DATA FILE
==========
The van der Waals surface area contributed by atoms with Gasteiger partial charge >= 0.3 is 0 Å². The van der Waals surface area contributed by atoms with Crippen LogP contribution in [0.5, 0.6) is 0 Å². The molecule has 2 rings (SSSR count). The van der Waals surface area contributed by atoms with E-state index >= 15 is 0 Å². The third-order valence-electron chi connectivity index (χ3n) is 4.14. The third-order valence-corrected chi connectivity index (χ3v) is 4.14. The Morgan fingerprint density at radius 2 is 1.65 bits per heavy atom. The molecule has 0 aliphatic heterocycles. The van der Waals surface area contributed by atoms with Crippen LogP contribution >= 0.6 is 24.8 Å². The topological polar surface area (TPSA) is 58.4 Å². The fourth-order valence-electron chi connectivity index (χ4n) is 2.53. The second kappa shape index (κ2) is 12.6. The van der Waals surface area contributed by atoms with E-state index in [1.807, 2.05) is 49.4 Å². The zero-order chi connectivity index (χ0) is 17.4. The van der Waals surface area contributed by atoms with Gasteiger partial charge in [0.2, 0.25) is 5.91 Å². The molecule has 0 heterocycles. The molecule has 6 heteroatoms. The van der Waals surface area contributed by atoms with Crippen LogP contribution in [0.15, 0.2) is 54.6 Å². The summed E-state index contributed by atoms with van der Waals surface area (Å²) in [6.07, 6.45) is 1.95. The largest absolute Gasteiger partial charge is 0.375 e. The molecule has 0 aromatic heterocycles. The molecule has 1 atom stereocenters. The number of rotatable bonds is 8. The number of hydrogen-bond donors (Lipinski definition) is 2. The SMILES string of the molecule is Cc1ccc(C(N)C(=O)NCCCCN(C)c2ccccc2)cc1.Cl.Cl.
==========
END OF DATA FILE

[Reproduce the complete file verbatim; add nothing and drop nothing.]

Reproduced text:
The van der Waals surface area contributed by atoms with Gasteiger partial charge >= 0.3 is 0 Å². The van der Waals surface area contributed by atoms with Crippen LogP contribution in [0.5, 0.6) is 0 Å². The molecule has 2 rings (SSSR count). The van der Waals surface area contributed by atoms with E-state index >= 15 is 0 Å². The third-order valence-electron chi connectivity index (χ3n) is 4.14. The third-order valence-corrected chi connectivity index (χ3v) is 4.14. The Morgan fingerprint density at radius 2 is 1.65 bits per heavy atom. The molecule has 0 aliphatic heterocycles. The van der Waals surface area contributed by atoms with Crippen LogP contribution >= 0.6 is 24.8 Å². The topological polar surface area (TPSA) is 58.4 Å². The fourth-order valence-electron chi connectivity index (χ4n) is 2.53. The second kappa shape index (κ2) is 12.6. The van der Waals surface area contributed by atoms with E-state index in [1.807, 2.05) is 49.4 Å². The zero-order chi connectivity index (χ0) is 17.4. The van der Waals surface area contributed by atoms with Gasteiger partial charge in [0.2, 0.25) is 5.91 Å². The molecule has 0 heterocycles. The molecule has 6 heteroatoms. The van der Waals surface area contributed by atoms with Crippen LogP contribution in [0.15, 0.2) is 54.6 Å². The summed E-state index contributed by atoms with van der Waals surface area (Å²) in [6.07, 6.45) is 1.95. The largest absolute Gasteiger partial charge is 0.375 e. The molecule has 0 aromatic heterocycles. The molecule has 1 atom stereocenters. The number of rotatable bonds is 8. The number of hydrogen-bond donors (Lipinski definition) is 2. The SMILES string of the molecule is Cc1ccc(C(N)C(=O)NCCCCN(C)c2ccccc2)cc1.Cl.Cl.